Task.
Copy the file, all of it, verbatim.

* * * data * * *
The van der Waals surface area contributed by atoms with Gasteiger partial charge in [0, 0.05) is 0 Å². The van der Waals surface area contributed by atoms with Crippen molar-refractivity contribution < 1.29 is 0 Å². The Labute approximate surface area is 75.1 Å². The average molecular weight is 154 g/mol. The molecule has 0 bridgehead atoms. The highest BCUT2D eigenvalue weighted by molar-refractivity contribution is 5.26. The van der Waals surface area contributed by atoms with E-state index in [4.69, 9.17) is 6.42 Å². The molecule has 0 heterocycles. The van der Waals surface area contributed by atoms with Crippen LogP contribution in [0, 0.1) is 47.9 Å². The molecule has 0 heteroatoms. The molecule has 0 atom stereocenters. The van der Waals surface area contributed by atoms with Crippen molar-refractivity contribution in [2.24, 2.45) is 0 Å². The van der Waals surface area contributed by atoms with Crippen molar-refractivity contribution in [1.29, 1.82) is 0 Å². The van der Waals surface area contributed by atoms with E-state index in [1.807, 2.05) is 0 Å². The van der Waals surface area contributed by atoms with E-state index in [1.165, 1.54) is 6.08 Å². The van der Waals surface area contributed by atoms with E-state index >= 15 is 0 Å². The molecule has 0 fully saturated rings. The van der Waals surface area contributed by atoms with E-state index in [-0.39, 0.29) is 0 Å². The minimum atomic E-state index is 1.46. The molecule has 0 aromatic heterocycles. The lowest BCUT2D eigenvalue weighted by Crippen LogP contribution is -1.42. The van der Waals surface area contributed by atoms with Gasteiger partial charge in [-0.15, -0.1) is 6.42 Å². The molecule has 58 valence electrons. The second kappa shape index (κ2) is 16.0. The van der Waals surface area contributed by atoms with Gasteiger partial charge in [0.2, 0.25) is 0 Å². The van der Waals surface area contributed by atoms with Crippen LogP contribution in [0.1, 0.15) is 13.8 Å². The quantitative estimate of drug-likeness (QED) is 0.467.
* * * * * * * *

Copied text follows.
The van der Waals surface area contributed by atoms with Gasteiger partial charge in [0, 0.05) is 0 Å². The van der Waals surface area contributed by atoms with Crippen molar-refractivity contribution < 1.29 is 0 Å². The Labute approximate surface area is 75.1 Å². The average molecular weight is 154 g/mol. The molecule has 0 bridgehead atoms. The highest BCUT2D eigenvalue weighted by molar-refractivity contribution is 5.26. The van der Waals surface area contributed by atoms with E-state index in [4.69, 9.17) is 6.42 Å². The molecule has 0 heterocycles. The van der Waals surface area contributed by atoms with Crippen LogP contribution in [0, 0.1) is 47.9 Å². The molecule has 0 heteroatoms. The molecule has 0 atom stereocenters. The van der Waals surface area contributed by atoms with Crippen molar-refractivity contribution in [2.24, 2.45) is 0 Å². The van der Waals surface area contributed by atoms with Crippen molar-refractivity contribution in [1.29, 1.82) is 0 Å². The van der Waals surface area contributed by atoms with E-state index in [1.807, 2.05) is 0 Å². The van der Waals surface area contributed by atoms with E-state index in [1.165, 1.54) is 6.08 Å². The van der Waals surface area contributed by atoms with E-state index >= 15 is 0 Å². The molecule has 0 fully saturated rings. The van der Waals surface area contributed by atoms with E-state index in [-0.39, 0.29) is 0 Å². The minimum atomic E-state index is 1.46. The molecule has 0 aromatic heterocycles. The lowest BCUT2D eigenvalue weighted by Crippen LogP contribution is -1.42. The van der Waals surface area contributed by atoms with Gasteiger partial charge in [-0.15, -0.1) is 6.42 Å². The molecule has 58 valence electrons. The second kappa shape index (κ2) is 16.0. The van der Waals surface area contributed by atoms with Gasteiger partial charge in [0.2, 0.25) is 0 Å². The van der Waals surface area contributed by atoms with Crippen LogP contribution in [0.1, 0.15) is 13.8 Å². The quantitative estimate of drug-likeness (QED) is 0.467.